Review: Elvish by S. G. Prince

About the book:

It’s against the law for elves and humans to fall in love. But laws can be broken.

When Venick is caught wandering the elflands, he knows the penalty is death. Desperate, he lies about his identity in hopes the elves will spare his life.

Ellina doesn’t trust the human, and not merely because he speaks the language of men. Men lie. In elvish, however, lying is impossible. In a moment of intuition, Ellina decides to give Venick a chance: learn elvish, reveal his truths, and she will set him free.

That is not, of course, what happens.

As Ellina and Venick grow to know one another, their feelings start to shift. Then Venick uncovers a dark secret, and suddenly the fate of the elflands seems to rest in his hands. But every choice comes with consequences, and Venick must decide if it’s worth risking his life to protect a race that hates him, all to save an elf he’s not allowed to love.

Review by Katy Haye:

I’m an unapologetically impatient reader. If you don’t grab me on the first page I’m probably going to give up and go elsewhere. Well, Elvish was an absolute delight that sucked me in from the first word. The world-building, which was really three worlds of the southern elves, northern elves and the humans, was unparalleled – complex and convincing as they balanced on a knife edge just about to tip.

Ellina and Venick were wonderfully conflicted characters who undertook the glorious task of making their lives (and budding relationship) far harder than it needed to be, much to this reader’s frustrated satisfaction.

And the premise – that it’s impossible to lie in the Elvish language, and thus anything said in that tongue can be trusted absolutely – was delicious. Because, of course, lying is more complicated than just not speaking the truth, deliberately and knowingly.

Elvish made a great start to a trilogy that I know I’m going to love sinking into again and again.

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Review: A Wind from the Wilderness by Suzannah Rowntree

About the book:

Hunted by demons. Lost in time.

Welcome to the First Crusade.

Syria, 636: As heretic invaders circle Jerusalem, young Lukas Bessarion vows to defend his people. Instead, disaster strikes. His family is ripped apart. His allies are slaughtered. And Lukas is hurled across the centuries to a future where his worst nightmares have come true…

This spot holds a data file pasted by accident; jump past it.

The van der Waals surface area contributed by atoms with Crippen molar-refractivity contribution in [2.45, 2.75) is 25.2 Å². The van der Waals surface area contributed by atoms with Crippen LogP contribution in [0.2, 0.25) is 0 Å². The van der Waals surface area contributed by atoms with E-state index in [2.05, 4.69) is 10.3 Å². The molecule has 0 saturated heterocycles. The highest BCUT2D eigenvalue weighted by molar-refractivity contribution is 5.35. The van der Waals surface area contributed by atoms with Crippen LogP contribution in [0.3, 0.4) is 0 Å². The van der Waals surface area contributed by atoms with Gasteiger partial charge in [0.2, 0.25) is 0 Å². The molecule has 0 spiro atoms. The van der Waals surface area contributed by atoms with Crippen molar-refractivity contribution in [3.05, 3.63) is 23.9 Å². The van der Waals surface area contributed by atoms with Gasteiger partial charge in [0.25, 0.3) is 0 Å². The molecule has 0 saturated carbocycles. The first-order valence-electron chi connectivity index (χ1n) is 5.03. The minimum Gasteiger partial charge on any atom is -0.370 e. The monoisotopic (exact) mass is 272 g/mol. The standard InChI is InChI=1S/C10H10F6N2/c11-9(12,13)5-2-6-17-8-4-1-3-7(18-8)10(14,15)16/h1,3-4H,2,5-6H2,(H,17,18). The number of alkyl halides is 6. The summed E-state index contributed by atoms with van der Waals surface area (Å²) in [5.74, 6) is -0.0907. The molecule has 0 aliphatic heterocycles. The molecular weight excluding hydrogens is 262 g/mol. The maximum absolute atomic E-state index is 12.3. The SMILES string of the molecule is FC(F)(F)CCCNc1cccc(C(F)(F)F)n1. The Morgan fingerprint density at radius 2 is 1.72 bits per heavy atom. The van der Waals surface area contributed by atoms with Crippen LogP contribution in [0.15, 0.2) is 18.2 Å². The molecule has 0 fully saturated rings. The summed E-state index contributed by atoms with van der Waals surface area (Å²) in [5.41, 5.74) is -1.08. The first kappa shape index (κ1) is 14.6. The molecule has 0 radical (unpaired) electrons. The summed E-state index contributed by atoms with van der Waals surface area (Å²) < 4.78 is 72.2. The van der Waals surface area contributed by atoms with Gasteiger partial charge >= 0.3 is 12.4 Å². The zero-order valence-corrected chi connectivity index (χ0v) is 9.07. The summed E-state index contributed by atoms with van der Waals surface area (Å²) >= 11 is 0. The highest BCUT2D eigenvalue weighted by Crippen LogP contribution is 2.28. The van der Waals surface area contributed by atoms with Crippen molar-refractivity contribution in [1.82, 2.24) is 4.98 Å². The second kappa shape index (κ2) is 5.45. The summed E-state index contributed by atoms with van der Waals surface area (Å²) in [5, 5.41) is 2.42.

Constantinople, 1097: Ayla may be a heretic beggar, but she knows one thing for sure: six months from now, she will die. Before then, she must avenge her father’s murder—or risk losing her soul.

Desperate to find their way home, Lukas and Ayla join the seven armies marching east to liberate Jerusalem. If Lukas succeeds in his quest, he’ll undo the invasion and change the course of history.

But only if he survives the war.

Only if his enemies from the past don’t catch him.

And only as long as Ayla never finds out who he really is.

Review by Katy Haye

Well, this was glorious!

I wanted something different and asked for recommendations of the Islamic world during the middle ages, or the Crusades from the non-European perspective.

A Wind from the Wilderness added in magic and time travel and I loved every word.

Lukas, ripped out of time, and Ayla, a young woman on a mission, were fabulous characters, and the world was immersive and utterly convincing.

Despite the situation and premise of the story, A Wind from the Wilderness was far more realistic than most of the fiction I usually read – messy and tangled on both a character and world level, I ached for everything to be resolved happily for Lukas and Ayla.

Mild spoiler: reader, it’s not that easy. That ache might take a while to go away.

Loved it. I will definitely look out for more from Suzannah Rowntree.

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Review: The Scarred Prince by Erika Everest

About the book:

A bitter and reclusive prince. A determined intruder. An unlikely friendship.

His face scarred from a witch’s curse, Prince Sebastian retreats inside his castle, resentful and angry. He shuns contact with everyone except the Red Hoods, the elite soldiers he trains and leads.

Four years ago, Sienna was kidnapped. Still traumatized by her ordeal, she needs to learn to protect herself to feel safe again, and she wants the Prince to train her.

Reluctantly, Sebastian agrees.

But long-held beliefs aren’t so easy to cast aside. Can the bitter soldier and the haunted girl overcome their demons? Or will their pasts rip them apart?

Review by Katy Haye:

This year’s reading has been binges and slumps since Spring. I’m delighted to tell you that The Scarred Prince tugged me out of a slump that had left me sighing and tossing aside every book I seemed to pick up for the last month.

Sienna is an absolute delight of a heroine: smart, resourceful, she knows exactly what she wants and isn’t afraid to go for it. I loved her.

And the writing and pacing was just such fun: fast-moving and tremendously enjoyable. I read the whole thing with a smile on my face.

The romance is full of emotion, but as a glorious change from the norm, it doesn’t mark an end to the story. Sienna has plenty else she intends to do before she gets married and starts to even think about babies.

This is a stand-alone story, but it fits into a bigger world with plenty more stories to come. I can’t wait to try the next. Highly recommended!

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New Release Klaxon: The River Queen’s Spell

It’s a new release from one of the Piranhas. The River Queen’s Spell is now available and completes Hanna and Jaran’s story.

About the book:

Winning everything she desired only gave her something to lose…